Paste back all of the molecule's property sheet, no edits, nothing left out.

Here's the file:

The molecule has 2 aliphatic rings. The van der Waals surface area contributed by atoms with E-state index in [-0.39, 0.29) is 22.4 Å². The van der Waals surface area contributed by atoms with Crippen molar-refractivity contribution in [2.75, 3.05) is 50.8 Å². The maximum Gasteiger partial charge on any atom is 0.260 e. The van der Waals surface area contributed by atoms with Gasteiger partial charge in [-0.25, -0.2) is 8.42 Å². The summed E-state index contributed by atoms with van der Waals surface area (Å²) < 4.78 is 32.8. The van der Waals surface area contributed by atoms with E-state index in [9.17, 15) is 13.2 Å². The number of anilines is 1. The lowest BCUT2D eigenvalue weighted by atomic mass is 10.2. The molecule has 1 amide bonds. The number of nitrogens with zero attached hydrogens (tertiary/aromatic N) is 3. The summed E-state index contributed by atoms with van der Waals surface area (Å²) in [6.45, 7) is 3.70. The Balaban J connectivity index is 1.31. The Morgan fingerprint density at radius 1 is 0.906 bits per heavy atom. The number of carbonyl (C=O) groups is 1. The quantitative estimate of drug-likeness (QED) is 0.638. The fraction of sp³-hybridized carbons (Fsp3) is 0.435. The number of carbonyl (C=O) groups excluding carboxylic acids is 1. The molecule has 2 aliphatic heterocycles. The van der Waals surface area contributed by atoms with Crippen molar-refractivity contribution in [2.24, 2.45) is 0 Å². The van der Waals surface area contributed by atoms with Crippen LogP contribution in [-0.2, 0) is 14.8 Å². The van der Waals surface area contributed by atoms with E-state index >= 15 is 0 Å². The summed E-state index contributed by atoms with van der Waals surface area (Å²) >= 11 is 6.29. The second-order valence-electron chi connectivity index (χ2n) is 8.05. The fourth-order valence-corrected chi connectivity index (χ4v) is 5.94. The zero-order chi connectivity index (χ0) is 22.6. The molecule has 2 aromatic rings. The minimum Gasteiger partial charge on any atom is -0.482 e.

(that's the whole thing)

The molecule has 2 aliphatic rings. The van der Waals surface area contributed by atoms with E-state index in [-0.39, 0.29) is 22.4 Å². The van der Waals surface area contributed by atoms with Crippen molar-refractivity contribution in [2.75, 3.05) is 50.8 Å². The maximum Gasteiger partial charge on any atom is 0.260 e. The van der Waals surface area contributed by atoms with Gasteiger partial charge in [-0.25, -0.2) is 8.42 Å². The summed E-state index contributed by atoms with van der Waals surface area (Å²) < 4.78 is 32.8. The van der Waals surface area contributed by atoms with E-state index in [9.17, 15) is 13.2 Å². The number of anilines is 1. The lowest BCUT2D eigenvalue weighted by atomic mass is 10.2. The molecule has 1 amide bonds. The number of nitrogens with zero attached hydrogens (tertiary/aromatic N) is 3. The summed E-state index contributed by atoms with van der Waals surface area (Å²) in [6.45, 7) is 3.70. The Balaban J connectivity index is 1.31. The Morgan fingerprint density at radius 1 is 0.906 bits per heavy atom. The number of carbonyl (C=O) groups is 1. The quantitative estimate of drug-likeness (QED) is 0.638. The fraction of sp³-hybridized carbons (Fsp3) is 0.435. The number of carbonyl (C=O) groups excluding carboxylic acids is 1. The molecule has 2 aliphatic heterocycles. The van der Waals surface area contributed by atoms with Crippen molar-refractivity contribution in [2.24, 2.45) is 0 Å². The van der Waals surface area contributed by atoms with Crippen LogP contribution in [-0.2, 0) is 14.8 Å². The van der Waals surface area contributed by atoms with E-state index >= 15 is 0 Å². The summed E-state index contributed by atoms with van der Waals surface area (Å²) >= 11 is 6.29. The second-order valence-electron chi connectivity index (χ2n) is 8.05. The fourth-order valence-corrected chi connectivity index (χ4v) is 5.94. The zero-order chi connectivity index (χ0) is 22.6. The molecule has 2 aromatic rings. The minimum Gasteiger partial charge on any atom is -0.482 e.